KUALA LUMPUR: The prosecution today offered to withdraw the charge of sabotaging the nation’s banking and financial services against former Umno leader Khairuddin Abu Hassan and lawyer Matthias Chang.
However, the duo wants nothing short of an acquittal.
Government lawyer Awang Armadajaya Awang Mahmud informed Sessions Court judge Wan Norisham Wan Yaakob that the prosecution was discontinuing the case.
“We are not pursuing the case in the interest of justice and fairness. We want the accused to be given a discharge, but not amounting to an acquittal” he said.
However, Khairuddin and Chang’s lawyers insisted their clients should be acquitted as there should be no charge hanging over their heads.
If an acquittal is given, the prosecution cannot charge them again on the same facts but a discharge would enable the prosecution to frame the same charge against them again later.
Lawyer Mohamed Haniff Khatri Abdulla, appearing for Khairuddin, said merely being present at five overseas police stations by the two did not amount to committing the offence as charged.
“If there is a proceeding, the defence will show that the charge is a nullity,” he added.
Haniff said the defence would also reveal that the charge had been made in bad faith by “those in power”.
“The prosecution’s offer of a discharge now means they can be charged again, and it is akin to a dagger hanging over their heads,” Haniff said.
Lawyer Zainur Zakaria, representing Chang, said the offer of a discharge meant that the prosecution was only deferring the charge to another day.
Wan Norisham will decide tomorrow whether to acquit or only give a discharge to Khairuddin and Chang.
Both were jointly charged under Section 124L of the Penal Code in late 2015 for being at police stations to make reports against 1Malaysia Development Berhad (1MDB).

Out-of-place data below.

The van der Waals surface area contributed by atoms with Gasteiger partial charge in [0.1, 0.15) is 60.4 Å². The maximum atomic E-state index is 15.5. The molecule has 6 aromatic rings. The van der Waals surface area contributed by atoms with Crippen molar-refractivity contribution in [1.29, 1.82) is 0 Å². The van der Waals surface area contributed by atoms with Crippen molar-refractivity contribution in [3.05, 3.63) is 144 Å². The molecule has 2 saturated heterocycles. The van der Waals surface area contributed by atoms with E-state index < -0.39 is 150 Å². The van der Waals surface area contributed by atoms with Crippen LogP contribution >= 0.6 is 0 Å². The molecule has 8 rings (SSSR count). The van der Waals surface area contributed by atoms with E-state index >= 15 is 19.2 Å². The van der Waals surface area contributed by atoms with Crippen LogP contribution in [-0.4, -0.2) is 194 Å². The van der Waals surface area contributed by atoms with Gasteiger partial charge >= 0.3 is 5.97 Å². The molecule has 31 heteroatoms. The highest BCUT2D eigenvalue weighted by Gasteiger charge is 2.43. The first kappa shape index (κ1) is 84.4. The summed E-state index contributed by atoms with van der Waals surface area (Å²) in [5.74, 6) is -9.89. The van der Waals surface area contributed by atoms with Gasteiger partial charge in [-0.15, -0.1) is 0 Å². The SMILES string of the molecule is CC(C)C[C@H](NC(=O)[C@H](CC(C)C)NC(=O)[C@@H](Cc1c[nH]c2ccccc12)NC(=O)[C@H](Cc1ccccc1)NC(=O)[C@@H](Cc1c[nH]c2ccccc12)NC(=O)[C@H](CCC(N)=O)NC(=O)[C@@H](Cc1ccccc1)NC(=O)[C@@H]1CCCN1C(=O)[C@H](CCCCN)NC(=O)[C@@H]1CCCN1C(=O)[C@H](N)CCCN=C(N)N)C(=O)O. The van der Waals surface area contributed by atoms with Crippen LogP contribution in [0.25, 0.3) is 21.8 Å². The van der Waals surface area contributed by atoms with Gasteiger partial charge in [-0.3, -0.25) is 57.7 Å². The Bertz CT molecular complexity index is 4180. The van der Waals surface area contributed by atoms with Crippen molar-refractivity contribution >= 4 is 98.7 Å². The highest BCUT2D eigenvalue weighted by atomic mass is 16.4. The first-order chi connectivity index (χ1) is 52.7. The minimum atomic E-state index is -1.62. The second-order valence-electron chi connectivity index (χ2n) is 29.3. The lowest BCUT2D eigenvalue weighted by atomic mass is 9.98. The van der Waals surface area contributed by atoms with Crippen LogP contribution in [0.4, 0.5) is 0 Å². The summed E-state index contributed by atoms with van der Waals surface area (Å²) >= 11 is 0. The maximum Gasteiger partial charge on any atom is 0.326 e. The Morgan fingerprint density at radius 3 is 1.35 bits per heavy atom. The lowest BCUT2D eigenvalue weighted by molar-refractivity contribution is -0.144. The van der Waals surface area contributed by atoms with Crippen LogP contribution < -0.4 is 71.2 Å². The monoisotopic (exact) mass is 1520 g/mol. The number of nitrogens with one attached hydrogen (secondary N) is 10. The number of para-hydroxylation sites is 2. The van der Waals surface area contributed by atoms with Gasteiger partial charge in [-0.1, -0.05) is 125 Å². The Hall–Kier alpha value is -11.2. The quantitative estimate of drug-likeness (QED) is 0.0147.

The charge sheet states the two were at the Office of the Chief of Police Economic and Finance Criminal Divison in Paris, Charing Cross police station in London, Attorney-General’s Office of Switzerland in Berne, Wai Chan police station in Hong Kong and Cantonment police headquarters in Singapore.
They were at these locations between June 28 and Aug 26, 2015.
The charge said their act was intended to sabotage Malaysia’s banking and financial services. The offence, if proved, can land them in jail for up to 15 years.
Last December, the Court of Appeal upheld a High Court ruling that the charge they faced was not a security offence and as such they were entitled to be free pending the outcome of their case.
The government had wanted the pair to be tried before a High Court judge as, it said, the charge was a security-related offence. This would mean that it could use the Security Offences (Special Measures) Act 2012 (Sosma) against the duo.
Following their denial of bail, the two filed an application in the High Court to be tried in the lower court.
On Nov 18, 2015, High Court judge Mohd Azman Husin found that the sabotage charge against them was not a security offence.
The case then went to the Sessions Court, where Sosma procedures do not apply.